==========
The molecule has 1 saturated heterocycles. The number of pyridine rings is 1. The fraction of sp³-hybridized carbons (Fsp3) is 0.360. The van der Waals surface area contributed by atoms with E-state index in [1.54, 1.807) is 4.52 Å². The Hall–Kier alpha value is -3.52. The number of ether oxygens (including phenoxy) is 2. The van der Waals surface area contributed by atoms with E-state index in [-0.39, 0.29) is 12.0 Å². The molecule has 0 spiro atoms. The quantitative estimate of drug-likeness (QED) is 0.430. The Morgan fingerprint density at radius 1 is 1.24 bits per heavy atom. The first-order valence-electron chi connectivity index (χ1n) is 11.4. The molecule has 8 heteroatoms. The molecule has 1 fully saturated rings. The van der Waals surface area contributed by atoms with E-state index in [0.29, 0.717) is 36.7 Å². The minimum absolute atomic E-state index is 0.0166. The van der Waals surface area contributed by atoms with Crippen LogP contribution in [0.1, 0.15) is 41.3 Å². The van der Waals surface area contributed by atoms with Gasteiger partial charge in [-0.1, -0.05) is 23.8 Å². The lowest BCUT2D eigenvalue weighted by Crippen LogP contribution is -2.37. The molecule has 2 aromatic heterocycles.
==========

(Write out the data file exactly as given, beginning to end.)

The molecule has 1 saturated heterocycles. The number of pyridine rings is 1. The fraction of sp³-hybridized carbons (Fsp3) is 0.360. The van der Waals surface area contributed by atoms with E-state index in [1.54, 1.807) is 4.52 Å². The Hall–Kier alpha value is -3.52. The number of ether oxygens (including phenoxy) is 2. The van der Waals surface area contributed by atoms with E-state index in [-0.39, 0.29) is 12.0 Å². The molecule has 0 spiro atoms. The quantitative estimate of drug-likeness (QED) is 0.430. The Morgan fingerprint density at radius 1 is 1.24 bits per heavy atom. The first-order valence-electron chi connectivity index (χ1n) is 11.4. The molecule has 8 heteroatoms. The molecule has 1 fully saturated rings. The van der Waals surface area contributed by atoms with E-state index in [0.29, 0.717) is 36.7 Å². The minimum absolute atomic E-state index is 0.0166. The van der Waals surface area contributed by atoms with Crippen LogP contribution in [0.1, 0.15) is 41.3 Å². The van der Waals surface area contributed by atoms with Gasteiger partial charge in [-0.1, -0.05) is 23.8 Å². The lowest BCUT2D eigenvalue weighted by Crippen LogP contribution is -2.37. The molecule has 2 aromatic heterocycles.